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Richard Bistrong is the former vice-president for international sales at Armor Holdings, which was acquired by the British company BAE in 2007.
He was married to Nancy Soderberg from 2004-2008, who was the third ranking official on the National Security Council under President Clinton from 1993-1997, and served as US ambassador to the UN from 1997, up until January 2001.
Bistrong was fired from Armor Holdings February 2007, for bribing foreign officials and accepting $1.3m in kickbacks from suppliers. The accusations included paying bribes between 2001-2006, to secure contracts, worth a total of $6m, to supply law enforcement equipment to UN peace keeping forces as well as a $2.4m contract to supply pepper spray to police in the Netherlands and fingerprint ink pads for Nigeria’s elections.  
Bistrong was also accused of violating export control laws by shipping armored helmets and vests to the UAE for delivery to the Kurdish regional government in Iraq without a license. This was after Bistrong and his associate Jason Teal were denied a license to ship the equipment from the UK to Iraq.  
When Bistrong came to the FBI’s attention in 2007, he was living in a 6,000-square foot mansion in Ponte Vedra Beach, Florida. By his own admission, despite appearances, his life was on a downward trajectory. He later testified in court proceedings brought against him that he had a “$15,000 a month cocaine habit, and routinely had sex with prostitutes”.
2. FBI sting operation, January 2010
Faced with FCPA (Foreign Corrupt Practices Act) charges, Bistrong co-operated with FBI agents in a sting operation, termed ‘the shot show showdown’. The case was the first undercover sting aimed at violations of the Foreign Corrupt Practices Act, a law that bars the payment of bribes to win foreign business.
The culmination of a two and half year investigation saw 22 people arrested, after all agreeing to pay substantial bribes in exchange for fictitious contracts worth $12m, to supply the presidential guard of Gabon. The ‘deal’ required a $1.5m kickback to be paid to Gabonese defense minister, Ali Bongo. 21 of the arrestees were caught by FBI agents, at a shooting and hunting trade show in Las Vegas. This included Bistrong’s former boss at Armor Holdings, Jonathan Spiller.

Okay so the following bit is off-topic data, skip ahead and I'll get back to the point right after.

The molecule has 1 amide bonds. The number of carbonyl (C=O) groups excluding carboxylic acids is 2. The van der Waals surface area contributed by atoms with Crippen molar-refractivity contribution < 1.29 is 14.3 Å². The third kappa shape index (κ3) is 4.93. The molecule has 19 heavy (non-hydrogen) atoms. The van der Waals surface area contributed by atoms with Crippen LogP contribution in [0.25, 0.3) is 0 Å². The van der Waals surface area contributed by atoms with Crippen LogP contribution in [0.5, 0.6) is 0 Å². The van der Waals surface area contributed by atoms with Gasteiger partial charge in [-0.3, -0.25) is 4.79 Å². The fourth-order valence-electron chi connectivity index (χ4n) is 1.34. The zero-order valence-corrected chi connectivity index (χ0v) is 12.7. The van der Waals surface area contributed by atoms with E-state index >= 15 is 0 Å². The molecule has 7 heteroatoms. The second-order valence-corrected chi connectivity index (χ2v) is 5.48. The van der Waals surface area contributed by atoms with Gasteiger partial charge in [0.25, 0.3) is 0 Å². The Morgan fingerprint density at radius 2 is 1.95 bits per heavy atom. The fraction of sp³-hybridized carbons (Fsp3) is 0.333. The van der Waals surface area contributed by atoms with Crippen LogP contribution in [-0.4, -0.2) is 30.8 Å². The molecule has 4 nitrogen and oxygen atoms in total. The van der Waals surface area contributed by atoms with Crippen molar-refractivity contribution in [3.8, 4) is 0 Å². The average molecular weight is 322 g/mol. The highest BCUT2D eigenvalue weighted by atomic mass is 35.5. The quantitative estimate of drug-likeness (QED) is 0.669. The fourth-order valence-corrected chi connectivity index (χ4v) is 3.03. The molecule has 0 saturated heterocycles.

Bistrong facilitated the operation by providing a character reference for the two undercover FBI agents posing as defense officials.
When the case made it to trial, the defense repeatedly called in to question Bistrong’s character and asked the prosecution to hand over his tax returns, internal DOJ-FBI communications about his handling, as well as any export licenses he had been given by the federal government. His FBI handler acknowledged Bistrong’s use of drugs and prostitutes. According to the Washington Post, Bistrong and FBI agents “joked about sex, booty calls, prostitutes, cigars, the Village People, the informant’s wives and an agent’s girlfriend.” The FBI failed to secure a single conviction from the sting operation, which in part has been attributed to the racy texts sent between them and Bistrong.
After pleading guilty to one count of conspiracy to violate the FCPA, Bistrong was sentenced to 18 months for his crimes, with the judge taking in to account Bistrong’s co-operation with law enforcement agencies.
Bistrong is now the CEO of Front-Line Anti-Bribery LLC, a consultancy helping companies understand anti-bribery compliance. In the story of ‘his journey’ on his personal website he says he “spent over a decade as an International Sales Vice-President, bribed foreign officials, covertly cooperated with international law enforcement “, he was aware that he was “engaging in illegal behaviour”, but thought he would be protected by his level of education and respectability.